If I was the only person holding myself back, I wasn’t going to do that anymore. This was just that, a clinical understanding of how my brain worked, but not a sentence on how I had to feel and be for the rest of my life. Besides, I’ve always known the intensity in which I feel things, was it really that strange that the depression would be “chronic”?

I lessened the impact on my heart and surrendered into the knowledge that it would play on ever explaining things to people, in how it would aid my relationship with my family and friends to understand how I was, helping us all cope together.

Knowing that there are

out there with the same thing, and they were leading happy productive lives where they didn’t spend every minute of the day thinking about this Thing.

And so how amazing could it be if I kept on healing my own heart, learn the different forms of self-empathy, become an even bigger expert on self-forgiveness and truly understanding Joy from such a deep level thanks to the understanding of what being away from it is.

I am not saying I will or will not take anything, but I am saying that I will show myself the love that I always know I deserve in helping myself easily access that happiness that lives in all of us, that we drown out with the intoxication of what we’ve developed as a society.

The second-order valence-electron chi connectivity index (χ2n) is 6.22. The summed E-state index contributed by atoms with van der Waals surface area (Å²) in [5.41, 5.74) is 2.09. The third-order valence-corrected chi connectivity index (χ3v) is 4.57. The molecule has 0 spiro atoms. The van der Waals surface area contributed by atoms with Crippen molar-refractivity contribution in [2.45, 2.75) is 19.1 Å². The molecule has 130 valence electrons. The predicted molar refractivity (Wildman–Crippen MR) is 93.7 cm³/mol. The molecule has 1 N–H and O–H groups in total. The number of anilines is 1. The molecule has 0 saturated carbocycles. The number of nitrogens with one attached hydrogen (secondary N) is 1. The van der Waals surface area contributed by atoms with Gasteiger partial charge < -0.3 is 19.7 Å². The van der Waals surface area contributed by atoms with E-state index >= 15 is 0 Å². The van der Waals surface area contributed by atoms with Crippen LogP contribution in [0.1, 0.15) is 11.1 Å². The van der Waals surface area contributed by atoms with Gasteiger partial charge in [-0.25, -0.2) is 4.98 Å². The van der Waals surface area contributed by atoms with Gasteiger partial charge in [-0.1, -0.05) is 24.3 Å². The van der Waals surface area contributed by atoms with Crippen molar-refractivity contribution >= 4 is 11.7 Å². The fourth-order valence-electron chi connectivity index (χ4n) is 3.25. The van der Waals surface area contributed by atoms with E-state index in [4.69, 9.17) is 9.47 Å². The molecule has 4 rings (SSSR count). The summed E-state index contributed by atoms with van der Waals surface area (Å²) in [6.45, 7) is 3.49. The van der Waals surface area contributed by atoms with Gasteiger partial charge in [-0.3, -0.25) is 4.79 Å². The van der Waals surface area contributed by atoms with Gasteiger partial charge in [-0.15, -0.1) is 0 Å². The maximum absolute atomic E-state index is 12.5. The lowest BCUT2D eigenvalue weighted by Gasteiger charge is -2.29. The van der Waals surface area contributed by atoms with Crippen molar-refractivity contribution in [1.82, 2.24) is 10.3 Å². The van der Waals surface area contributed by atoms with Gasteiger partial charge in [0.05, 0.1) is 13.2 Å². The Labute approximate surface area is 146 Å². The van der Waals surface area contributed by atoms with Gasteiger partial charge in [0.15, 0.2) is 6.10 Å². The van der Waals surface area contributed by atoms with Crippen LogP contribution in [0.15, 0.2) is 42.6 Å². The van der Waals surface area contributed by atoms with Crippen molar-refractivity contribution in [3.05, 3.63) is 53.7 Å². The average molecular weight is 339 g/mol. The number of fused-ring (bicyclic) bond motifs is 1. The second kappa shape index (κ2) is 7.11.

And  you know what else is great?

I stopped being afraid to say it out loud. Embrace the goodness that we can all experience together, and let go of those who don’t wish to see this path. We’re all in it together no matter which way we go.

All my love,

PS: If this post left you feeling a bit exhausted, read the ever so hysterical Hyperbole-And-A-Half’s take on depression (parts one and two) and go down her “Best of” Column for just pure comedic genius.


4 thoughts on “The Joy In Depression

  1. El enlace no funciona

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    Caterpillarness wrote:

    > a:hover { color: red; } a { text-decoration: none; color: #0088cc; } a.primaryactionlink:link, a.primaryactionlink:visited { background-color: #2585B2; color: #fff; } a.primaryactionlink:hover, a.primaryactionlink:active { background-color: #11729E !important; color: #fff !important; } /* @media only screen and (max-device-width: 480px) { .post { min-width: 700px !important; } } */ maelleindigo posted: “So there’s been a lot of really open writing lately, kind of scattered about and focused on very deep thoughts and such. I’ve been a bit hesitant about where to take all this, aware that I’ve made a point to make (a part of) my heart a public website. “